Staff and families share how Ashgate Hospicecare helped loved ones say goodbye during Covid-19 pandemic as charity faces funding challenge
Chesterfield’s Ashgate Hospicecare is facing long-term funding challenges, despite playing a vital role in helping families say goodbye to their terminally ill loved ones during the Covid-19 crisis.
The charity said they are facing a ‘now or never’ moment for end-of-life funding as report from Sue Ryder highlights long-term funding challenge faced by hospices.
Ashgate Hospicecare have reiterated the importance of adequate and long-term funding for hospices, after the Modelling demand and costs for palliative care services in England report found that demand for such services is set to increase by 58 per cent over the next ten years.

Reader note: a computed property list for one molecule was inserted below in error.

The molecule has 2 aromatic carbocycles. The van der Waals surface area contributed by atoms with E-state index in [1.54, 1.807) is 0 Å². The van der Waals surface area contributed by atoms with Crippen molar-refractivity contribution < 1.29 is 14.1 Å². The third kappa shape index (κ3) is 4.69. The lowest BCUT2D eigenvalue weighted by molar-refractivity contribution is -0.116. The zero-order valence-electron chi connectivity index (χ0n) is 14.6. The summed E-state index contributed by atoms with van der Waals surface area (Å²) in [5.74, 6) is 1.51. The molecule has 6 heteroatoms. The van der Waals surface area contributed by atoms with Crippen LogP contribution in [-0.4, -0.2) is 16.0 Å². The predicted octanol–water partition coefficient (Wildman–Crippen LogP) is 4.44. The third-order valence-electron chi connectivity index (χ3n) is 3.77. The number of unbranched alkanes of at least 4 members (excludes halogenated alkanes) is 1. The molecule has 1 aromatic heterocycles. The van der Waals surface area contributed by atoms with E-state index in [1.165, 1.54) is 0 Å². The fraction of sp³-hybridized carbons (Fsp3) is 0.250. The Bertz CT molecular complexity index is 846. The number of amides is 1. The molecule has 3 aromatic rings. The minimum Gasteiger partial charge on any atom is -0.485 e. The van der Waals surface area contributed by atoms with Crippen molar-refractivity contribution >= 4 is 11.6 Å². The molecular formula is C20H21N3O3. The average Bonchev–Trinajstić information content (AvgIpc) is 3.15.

The analysis also revealed that independent hospices, such as Ashgate, only receive around one third of the money required to fund its end-of-life services from the government, despite the running costs of the sector estimated to be £947 million a year between now and 2030.
Sue Ryder is calling on the government to commit to covering 70 per cent of the costs of hospice provision – or else the sector will be required to raise £597 million every year in order to keep hospices open.
Last year, Ashgate Hospicecare had to ask for voluntary redundancies during the pandemic, before an eleventh-hour funding agreement from Derby and Derbyshire NHS Clinical Commissioning Group avoided the compulsory job losses which would have been made this January.